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[BLOG] Giétroz: history of a catastrophe

It was a strange but very opportune idea that the engineer Albert Maret had in the 1950s: to build a dam at the site of the Giétroz Glacier catastrophe. 28-08-2018 13:01
[BLOG] Giétroz: history of a catastrophe-42060

To build a concrete wall where, two hundred years ago, Ignace Venetz, one of his predecessors, desperately attempted to break the resistance of a deadly ice cone. The people of Bagnes remember these devastating escapades. Flashback: the spring of 1818, in the middle of the Little Ice Age. There had been no sign of summer for nearly five years. It was raining non-stop and it was cold; it was snowing in the mountains. On the steep sides of Mont-Pleureur, the Giétroz Glacier discharged its excess ice into the narrow Mauvoisin Gorge. With seracs falling in avalanches, it ended up obstructing this barrier with hard rocks. Just above the place where, today, a concrete giant reigns, an ice dam was swelling which blocked the waters of the Dranse. When the snow thawed, 30 million cubic metres of water accumulated rapidly behind the unstable dam. If the water had continued to rise, it would have ended up spilling out into all the hamlets located in the valley below. Action had to be taken: Venetz evaluated the rising waters. Relying solely on his intuition, he had a tunnel dug through the ice cone. Around thirty workers had to complete the work in about twenty days, before the lake’s level reached the gallery. His calculations proved precise. On 13 June the tunnel was drilled; two days later the water started to flow into it, but its flow rate quickly increased and started to enlarge the gallery at a worrying speed… The ice cone collapsed on 16 June at 4.30pm, with 20 million cubic metres of water remaining in the lake. The devastating wave destroyed everything in its path and caused around forty deaths up to the town of Martigny. That was two hundred years ago. A book[1] has now been published to describe the disaster, while the Musée de Bagnes is dedicating an exhibition to it,[2] and at the top of the Mauvoisin Dam the photographer Julian Charrière is using an unusual exhibition to remind us that the Little Ice Age was largely caused by the darkening of the sky due to several volcanic eruptions[3].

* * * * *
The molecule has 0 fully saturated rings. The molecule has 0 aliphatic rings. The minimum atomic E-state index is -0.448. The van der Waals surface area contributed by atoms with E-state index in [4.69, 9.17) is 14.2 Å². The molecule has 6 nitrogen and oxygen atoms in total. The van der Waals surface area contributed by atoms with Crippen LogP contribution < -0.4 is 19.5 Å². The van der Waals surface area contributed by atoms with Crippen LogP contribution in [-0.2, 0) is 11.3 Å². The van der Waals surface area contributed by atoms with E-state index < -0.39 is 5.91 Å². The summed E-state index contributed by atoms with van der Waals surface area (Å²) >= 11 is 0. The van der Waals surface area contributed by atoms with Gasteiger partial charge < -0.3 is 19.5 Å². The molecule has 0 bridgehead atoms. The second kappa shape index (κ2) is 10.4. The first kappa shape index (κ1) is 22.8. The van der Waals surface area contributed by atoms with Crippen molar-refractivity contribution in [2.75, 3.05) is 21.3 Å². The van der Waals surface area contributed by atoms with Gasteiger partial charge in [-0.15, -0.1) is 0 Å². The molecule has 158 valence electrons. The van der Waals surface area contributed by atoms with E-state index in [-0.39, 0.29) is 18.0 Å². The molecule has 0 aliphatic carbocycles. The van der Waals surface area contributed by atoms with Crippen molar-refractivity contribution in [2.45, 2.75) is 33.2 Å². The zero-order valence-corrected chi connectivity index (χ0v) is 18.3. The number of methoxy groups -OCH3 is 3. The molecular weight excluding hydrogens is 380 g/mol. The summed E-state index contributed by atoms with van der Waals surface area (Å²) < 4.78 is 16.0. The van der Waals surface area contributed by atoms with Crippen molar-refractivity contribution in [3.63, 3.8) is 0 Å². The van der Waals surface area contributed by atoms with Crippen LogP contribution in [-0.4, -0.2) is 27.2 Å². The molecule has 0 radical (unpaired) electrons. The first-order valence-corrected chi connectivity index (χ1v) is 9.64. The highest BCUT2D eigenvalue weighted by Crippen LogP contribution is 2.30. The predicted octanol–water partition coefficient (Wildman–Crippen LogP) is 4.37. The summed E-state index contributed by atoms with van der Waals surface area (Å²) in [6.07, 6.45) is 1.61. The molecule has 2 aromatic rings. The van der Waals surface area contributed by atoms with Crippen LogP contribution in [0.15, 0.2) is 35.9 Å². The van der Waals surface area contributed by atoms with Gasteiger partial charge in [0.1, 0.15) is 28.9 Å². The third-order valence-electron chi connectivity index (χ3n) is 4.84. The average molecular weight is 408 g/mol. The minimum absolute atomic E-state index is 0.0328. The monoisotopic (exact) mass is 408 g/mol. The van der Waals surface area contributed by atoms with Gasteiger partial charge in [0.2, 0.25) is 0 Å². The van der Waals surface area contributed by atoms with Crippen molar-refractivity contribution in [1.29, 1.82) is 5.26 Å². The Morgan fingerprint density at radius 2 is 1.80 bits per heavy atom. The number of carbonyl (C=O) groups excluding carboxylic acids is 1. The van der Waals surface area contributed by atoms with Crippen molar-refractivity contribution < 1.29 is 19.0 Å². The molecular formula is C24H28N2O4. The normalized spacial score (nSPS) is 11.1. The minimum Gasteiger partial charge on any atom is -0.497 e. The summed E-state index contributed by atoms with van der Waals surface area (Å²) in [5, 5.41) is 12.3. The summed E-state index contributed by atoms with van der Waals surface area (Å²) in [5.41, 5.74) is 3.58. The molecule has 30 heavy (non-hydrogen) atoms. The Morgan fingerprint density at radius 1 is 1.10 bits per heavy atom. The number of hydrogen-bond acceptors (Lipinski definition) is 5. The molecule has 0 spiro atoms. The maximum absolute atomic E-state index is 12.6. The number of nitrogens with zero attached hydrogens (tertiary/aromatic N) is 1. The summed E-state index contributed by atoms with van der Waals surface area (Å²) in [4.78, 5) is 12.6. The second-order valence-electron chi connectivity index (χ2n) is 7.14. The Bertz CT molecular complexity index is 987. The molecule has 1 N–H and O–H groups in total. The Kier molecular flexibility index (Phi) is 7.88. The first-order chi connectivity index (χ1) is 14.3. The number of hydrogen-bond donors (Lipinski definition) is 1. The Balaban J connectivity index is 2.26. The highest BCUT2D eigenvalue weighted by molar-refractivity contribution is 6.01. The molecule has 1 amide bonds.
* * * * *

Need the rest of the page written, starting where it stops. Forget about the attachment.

As for the glacier responsible for the catastrophe of 1818, the heat has forced it to retreat higher and higher in shame. In around ten years from now it will have lost half of its volume and more than a quarter of its surface area as compared to the time of the disaster. From the top of the dam, take the tunnel on the left side: a 30-minute walk will allow you to observe it from afar, and at the same time visit the beautiful dry-stone vaulted stable at L'Alia.

Giétroz can, however, be proud of having laid the foundations of contemporary glacial theory. The discerning observations of Jean-Pierre Perraudin, a peasant and hunter from Bagnes, are richly illustrated by the Maison des Glaciers[4], which the municipality of Bagnes has set up in the house in Lourtier where he was born. This summer, Val de Bagnes is offering several activities and cultural visits based on the theme of the catastrophe and risk management[5].

Article written by François Perraudin

[1] Giétroz 1818, la véritable histoire, Bureau Clio sàrl, Éditions Faim de siècle and Musée de Bagnes

[2] Giétroz 2018 - 1818. From 26 June 2018 to 20 January 2019 in Le Châble

[3] “An invitation to disappear” from 17 June to 30 September 2018 on the Mauvoisin Dam

[4] Maison des Glaciers in Lourtier:


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